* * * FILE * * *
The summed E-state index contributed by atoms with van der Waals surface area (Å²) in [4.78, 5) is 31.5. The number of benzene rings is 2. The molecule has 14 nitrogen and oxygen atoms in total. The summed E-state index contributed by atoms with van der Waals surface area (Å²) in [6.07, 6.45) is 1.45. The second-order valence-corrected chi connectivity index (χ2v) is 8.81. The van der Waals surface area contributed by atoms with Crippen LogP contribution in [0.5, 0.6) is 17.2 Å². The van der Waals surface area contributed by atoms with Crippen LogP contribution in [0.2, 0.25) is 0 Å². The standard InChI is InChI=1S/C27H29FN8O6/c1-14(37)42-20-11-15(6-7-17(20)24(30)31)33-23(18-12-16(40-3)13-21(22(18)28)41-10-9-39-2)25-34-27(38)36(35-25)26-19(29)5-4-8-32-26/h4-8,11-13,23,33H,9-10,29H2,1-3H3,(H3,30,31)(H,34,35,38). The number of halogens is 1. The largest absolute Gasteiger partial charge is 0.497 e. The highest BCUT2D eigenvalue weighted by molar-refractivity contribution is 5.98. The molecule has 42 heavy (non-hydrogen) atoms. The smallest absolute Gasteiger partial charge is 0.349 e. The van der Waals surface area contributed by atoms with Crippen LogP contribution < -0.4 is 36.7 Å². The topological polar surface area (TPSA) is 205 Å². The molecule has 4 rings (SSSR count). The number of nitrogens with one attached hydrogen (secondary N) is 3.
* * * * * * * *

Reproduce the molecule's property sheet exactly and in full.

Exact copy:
The summed E-state index contributed by atoms with van der Waals surface area (Å²) in [4.78, 5) is 31.5. The number of benzene rings is 2. The molecule has 14 nitrogen and oxygen atoms in total. The summed E-state index contributed by atoms with van der Waals surface area (Å²) in [6.07, 6.45) is 1.45. The second-order valence-corrected chi connectivity index (χ2v) is 8.81. The van der Waals surface area contributed by atoms with Crippen LogP contribution in [0.5, 0.6) is 17.2 Å². The van der Waals surface area contributed by atoms with Crippen LogP contribution in [0.2, 0.25) is 0 Å². The standard InChI is InChI=1S/C27H29FN8O6/c1-14(37)42-20-11-15(6-7-17(20)24(30)31)33-23(18-12-16(40-3)13-21(22(18)28)41-10-9-39-2)25-34-27(38)36(35-25)26-19(29)5-4-8-32-26/h4-8,11-13,23,33H,9-10,29H2,1-3H3,(H3,30,31)(H,34,35,38). The number of halogens is 1. The largest absolute Gasteiger partial charge is 0.497 e. The highest BCUT2D eigenvalue weighted by molar-refractivity contribution is 5.98. The molecule has 42 heavy (non-hydrogen) atoms. The smallest absolute Gasteiger partial charge is 0.349 e. The van der Waals surface area contributed by atoms with Crippen LogP contribution < -0.4 is 36.7 Å². The topological polar surface area (TPSA) is 205 Å². The molecule has 4 rings (SSSR count). The number of nitrogens with one attached hydrogen (secondary N) is 3.